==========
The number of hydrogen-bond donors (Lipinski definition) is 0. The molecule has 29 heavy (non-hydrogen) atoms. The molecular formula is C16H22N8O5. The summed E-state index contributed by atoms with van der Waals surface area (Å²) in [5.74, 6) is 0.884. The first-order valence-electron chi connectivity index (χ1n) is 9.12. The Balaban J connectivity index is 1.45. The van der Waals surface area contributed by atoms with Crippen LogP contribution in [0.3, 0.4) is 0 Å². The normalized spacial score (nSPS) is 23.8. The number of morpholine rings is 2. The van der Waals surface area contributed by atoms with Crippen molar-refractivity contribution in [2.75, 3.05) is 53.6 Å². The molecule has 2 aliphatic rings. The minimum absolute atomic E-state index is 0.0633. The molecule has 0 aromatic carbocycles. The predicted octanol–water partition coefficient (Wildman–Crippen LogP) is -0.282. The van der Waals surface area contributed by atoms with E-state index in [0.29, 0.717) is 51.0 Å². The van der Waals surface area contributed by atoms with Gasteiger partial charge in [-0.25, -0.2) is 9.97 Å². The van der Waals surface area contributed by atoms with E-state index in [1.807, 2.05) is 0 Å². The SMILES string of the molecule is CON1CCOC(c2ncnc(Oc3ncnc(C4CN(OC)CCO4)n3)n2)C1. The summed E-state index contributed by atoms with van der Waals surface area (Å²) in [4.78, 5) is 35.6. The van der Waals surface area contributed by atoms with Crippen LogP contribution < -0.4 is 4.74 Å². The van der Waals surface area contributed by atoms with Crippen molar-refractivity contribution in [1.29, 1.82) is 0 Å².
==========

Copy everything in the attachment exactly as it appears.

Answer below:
The number of hydrogen-bond donors (Lipinski definition) is 0. The molecule has 29 heavy (non-hydrogen) atoms. The molecular formula is C16H22N8O5. The summed E-state index contributed by atoms with van der Waals surface area (Å²) in [5.74, 6) is 0.884. The first-order valence-electron chi connectivity index (χ1n) is 9.12. The Balaban J connectivity index is 1.45. The van der Waals surface area contributed by atoms with Crippen LogP contribution in [0.3, 0.4) is 0 Å². The normalized spacial score (nSPS) is 23.8. The number of morpholine rings is 2. The van der Waals surface area contributed by atoms with Crippen molar-refractivity contribution in [2.75, 3.05) is 53.6 Å². The molecule has 2 aliphatic rings. The minimum absolute atomic E-state index is 0.0633. The molecule has 0 aromatic carbocycles. The predicted octanol–water partition coefficient (Wildman–Crippen LogP) is -0.282. The van der Waals surface area contributed by atoms with E-state index in [0.29, 0.717) is 51.0 Å². The van der Waals surface area contributed by atoms with Gasteiger partial charge in [-0.25, -0.2) is 9.97 Å². The van der Waals surface area contributed by atoms with E-state index in [1.807, 2.05) is 0 Å². The SMILES string of the molecule is CON1CCOC(c2ncnc(Oc3ncnc(C4CN(OC)CCO4)n3)n2)C1. The summed E-state index contributed by atoms with van der Waals surface area (Å²) in [4.78, 5) is 35.6. The van der Waals surface area contributed by atoms with Crippen LogP contribution < -0.4 is 4.74 Å². The van der Waals surface area contributed by atoms with Crippen molar-refractivity contribution in [1.29, 1.82) is 0 Å².